In vitro and in vivo studies of a potent capsid-binding inhibitor of enterovirus 71

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Enterovirus 71 (EV-A71) is an important pathogen that can cause severe neurological symptoms and even death. Our aim was to identify potent anti-EV-A71 compounds and study their underlying mechanisms and in vivo activity.


We identified a potent imidazolidinone derivative (abbreviated to PR66) as an inhibitor of EV-A71 infection from the screening of compounds and subsequent structure-based modification. Time-course treatments and resistant virus selection of PR66 were employed to study the mode of mechanism of PR66. In vivo activity of PR66 was tested in the ICR strain of new-born mice challenged with EV-A71/4643/MP4.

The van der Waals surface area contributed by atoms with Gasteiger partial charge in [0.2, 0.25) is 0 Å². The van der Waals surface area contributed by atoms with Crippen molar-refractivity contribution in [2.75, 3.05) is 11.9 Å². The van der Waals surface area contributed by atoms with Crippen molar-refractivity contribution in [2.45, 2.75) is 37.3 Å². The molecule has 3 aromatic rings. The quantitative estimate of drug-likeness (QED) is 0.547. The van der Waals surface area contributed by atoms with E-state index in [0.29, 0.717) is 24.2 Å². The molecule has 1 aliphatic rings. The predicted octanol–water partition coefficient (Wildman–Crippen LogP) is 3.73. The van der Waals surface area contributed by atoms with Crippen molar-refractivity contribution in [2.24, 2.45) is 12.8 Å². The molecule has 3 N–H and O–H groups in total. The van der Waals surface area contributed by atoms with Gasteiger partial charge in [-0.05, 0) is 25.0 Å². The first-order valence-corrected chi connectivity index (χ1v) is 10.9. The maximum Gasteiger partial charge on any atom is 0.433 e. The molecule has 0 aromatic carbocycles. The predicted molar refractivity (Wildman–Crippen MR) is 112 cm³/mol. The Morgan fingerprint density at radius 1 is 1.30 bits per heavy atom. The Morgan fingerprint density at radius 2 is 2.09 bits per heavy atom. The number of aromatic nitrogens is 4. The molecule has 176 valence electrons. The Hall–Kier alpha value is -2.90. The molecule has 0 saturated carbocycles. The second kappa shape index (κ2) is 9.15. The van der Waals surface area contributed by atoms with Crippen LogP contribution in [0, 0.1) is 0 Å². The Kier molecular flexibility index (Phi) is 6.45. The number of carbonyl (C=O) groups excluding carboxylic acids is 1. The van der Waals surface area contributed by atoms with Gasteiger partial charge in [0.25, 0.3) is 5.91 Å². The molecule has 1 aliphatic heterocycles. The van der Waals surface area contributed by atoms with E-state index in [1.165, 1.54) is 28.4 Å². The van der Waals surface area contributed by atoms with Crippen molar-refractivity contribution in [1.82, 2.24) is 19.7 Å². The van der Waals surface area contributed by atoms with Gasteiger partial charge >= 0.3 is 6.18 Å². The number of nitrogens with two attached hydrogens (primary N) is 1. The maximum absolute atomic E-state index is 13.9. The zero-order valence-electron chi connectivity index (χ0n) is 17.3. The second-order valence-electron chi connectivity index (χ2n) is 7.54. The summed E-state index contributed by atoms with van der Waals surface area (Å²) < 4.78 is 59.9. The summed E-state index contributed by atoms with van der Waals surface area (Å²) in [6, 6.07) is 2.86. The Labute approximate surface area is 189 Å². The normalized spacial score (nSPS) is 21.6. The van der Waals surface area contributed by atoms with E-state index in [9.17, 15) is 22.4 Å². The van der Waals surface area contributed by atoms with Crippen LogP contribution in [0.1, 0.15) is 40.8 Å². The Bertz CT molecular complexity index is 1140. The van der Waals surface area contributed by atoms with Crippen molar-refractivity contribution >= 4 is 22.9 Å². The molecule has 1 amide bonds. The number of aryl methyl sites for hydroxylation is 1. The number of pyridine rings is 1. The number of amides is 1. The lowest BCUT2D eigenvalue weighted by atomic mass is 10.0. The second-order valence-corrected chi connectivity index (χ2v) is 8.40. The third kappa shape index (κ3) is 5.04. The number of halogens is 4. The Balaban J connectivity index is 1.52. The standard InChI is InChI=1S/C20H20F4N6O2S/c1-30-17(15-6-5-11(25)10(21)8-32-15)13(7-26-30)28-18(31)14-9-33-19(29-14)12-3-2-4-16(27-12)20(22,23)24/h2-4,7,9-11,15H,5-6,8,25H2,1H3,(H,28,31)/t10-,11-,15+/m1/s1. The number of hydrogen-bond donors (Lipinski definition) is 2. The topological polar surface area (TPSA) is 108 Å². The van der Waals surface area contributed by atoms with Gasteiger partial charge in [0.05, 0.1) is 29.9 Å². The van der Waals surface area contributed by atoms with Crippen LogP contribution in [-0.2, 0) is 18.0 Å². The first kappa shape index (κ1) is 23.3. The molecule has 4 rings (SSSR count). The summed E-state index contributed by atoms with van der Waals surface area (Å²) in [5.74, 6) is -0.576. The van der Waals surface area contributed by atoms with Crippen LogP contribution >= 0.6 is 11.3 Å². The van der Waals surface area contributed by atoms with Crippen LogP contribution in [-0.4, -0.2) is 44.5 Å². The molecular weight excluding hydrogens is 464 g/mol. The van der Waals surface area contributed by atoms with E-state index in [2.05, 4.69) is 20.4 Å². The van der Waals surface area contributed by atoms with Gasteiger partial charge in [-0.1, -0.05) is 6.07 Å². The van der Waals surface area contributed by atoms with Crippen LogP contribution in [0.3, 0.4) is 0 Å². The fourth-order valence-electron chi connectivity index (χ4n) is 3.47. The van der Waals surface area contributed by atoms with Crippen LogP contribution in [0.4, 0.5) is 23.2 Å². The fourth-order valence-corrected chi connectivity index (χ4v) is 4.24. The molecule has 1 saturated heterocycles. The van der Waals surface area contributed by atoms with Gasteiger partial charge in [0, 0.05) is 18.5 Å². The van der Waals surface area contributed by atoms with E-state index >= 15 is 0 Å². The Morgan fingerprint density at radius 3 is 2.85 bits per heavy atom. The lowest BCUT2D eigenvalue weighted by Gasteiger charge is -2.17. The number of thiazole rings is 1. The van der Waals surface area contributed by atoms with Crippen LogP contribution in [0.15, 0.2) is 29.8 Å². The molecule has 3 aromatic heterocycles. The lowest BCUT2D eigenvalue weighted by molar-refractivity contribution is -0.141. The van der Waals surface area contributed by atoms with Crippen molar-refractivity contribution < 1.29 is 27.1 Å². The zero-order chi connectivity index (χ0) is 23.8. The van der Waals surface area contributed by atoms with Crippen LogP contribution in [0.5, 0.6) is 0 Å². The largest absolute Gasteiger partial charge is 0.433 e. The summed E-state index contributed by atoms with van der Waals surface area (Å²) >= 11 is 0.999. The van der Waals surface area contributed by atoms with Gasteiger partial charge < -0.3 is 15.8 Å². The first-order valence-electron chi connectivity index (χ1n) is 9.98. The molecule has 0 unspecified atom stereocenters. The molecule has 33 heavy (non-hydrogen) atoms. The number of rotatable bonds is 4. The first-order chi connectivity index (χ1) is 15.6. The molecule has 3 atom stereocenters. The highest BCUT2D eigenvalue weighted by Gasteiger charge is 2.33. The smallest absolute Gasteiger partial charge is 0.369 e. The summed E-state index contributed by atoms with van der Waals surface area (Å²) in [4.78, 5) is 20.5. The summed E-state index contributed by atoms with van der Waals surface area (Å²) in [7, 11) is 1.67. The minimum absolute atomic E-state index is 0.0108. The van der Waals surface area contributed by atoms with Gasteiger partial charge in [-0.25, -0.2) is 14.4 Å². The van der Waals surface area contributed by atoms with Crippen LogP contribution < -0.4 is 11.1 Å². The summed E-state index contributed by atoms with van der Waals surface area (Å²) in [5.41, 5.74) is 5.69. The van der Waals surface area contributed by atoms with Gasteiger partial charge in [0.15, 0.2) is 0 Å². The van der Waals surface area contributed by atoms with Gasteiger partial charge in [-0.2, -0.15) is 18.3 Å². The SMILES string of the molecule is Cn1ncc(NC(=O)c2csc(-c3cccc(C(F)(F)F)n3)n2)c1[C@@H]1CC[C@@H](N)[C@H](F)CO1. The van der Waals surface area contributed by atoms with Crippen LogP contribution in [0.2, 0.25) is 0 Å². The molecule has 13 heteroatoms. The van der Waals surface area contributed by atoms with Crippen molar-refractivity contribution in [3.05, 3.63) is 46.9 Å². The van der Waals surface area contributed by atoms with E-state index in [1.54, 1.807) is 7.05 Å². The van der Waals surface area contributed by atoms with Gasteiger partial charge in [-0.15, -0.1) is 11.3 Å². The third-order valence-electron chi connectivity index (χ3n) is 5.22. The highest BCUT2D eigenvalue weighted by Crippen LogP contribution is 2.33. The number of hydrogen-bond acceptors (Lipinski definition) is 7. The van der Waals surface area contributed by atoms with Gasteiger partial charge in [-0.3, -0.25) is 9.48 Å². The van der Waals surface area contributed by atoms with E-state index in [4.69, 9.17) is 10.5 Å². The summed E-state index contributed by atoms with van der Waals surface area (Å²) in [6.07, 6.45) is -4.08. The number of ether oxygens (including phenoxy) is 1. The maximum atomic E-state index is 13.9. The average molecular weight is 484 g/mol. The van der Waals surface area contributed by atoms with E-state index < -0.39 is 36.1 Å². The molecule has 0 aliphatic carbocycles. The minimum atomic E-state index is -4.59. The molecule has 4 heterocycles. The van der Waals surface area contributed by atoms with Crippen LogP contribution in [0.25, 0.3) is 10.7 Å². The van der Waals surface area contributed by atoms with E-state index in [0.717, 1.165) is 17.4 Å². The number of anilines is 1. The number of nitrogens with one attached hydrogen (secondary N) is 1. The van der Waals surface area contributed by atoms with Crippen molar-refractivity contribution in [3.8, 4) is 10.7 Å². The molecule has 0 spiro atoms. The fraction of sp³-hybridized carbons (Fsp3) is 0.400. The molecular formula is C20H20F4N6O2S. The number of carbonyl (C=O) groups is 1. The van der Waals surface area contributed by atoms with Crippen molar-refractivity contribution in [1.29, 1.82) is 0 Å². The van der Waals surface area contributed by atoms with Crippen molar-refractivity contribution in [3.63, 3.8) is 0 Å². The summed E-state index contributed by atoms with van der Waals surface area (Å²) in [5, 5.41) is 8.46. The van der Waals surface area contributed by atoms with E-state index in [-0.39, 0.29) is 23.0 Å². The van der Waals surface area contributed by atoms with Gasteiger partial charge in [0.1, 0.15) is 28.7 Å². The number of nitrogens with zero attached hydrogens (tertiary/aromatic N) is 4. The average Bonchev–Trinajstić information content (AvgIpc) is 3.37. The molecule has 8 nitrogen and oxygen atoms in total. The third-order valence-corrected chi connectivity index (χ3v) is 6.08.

PR66 could impede the uncoating process during viral infection via interaction with capsid protein VP1, as shown by a resistant virus selection assay. Using site-directed mutagenesis, we confirmed that a change from valine to phenylalanine in the 179th amino acid residue of the cDNA-derived resistant virus resulted in resistance to PR66. PR66 increased the virion stability of WT viruses, but not the PR66-resistant mutant, in a particle stability thermal release assay. We further showed that PR66 had excellent anti-EV-A71 activity in an in vivo mouse model of disease, with a dose-dependent increase in survival rate and in protection against virus-induced hind-limb paralysis following oral or intraperitoneal administration. This was associated with reductions of viral titres in brain and muscle tissues.


We demonstrated here for the first time that an imidazolidinone derivative (PR66) could protect against EV-A71-induced neurological symptoms in vivo by suppressing EV-A71 replication. This involved binding to and restricting viral uncoating.

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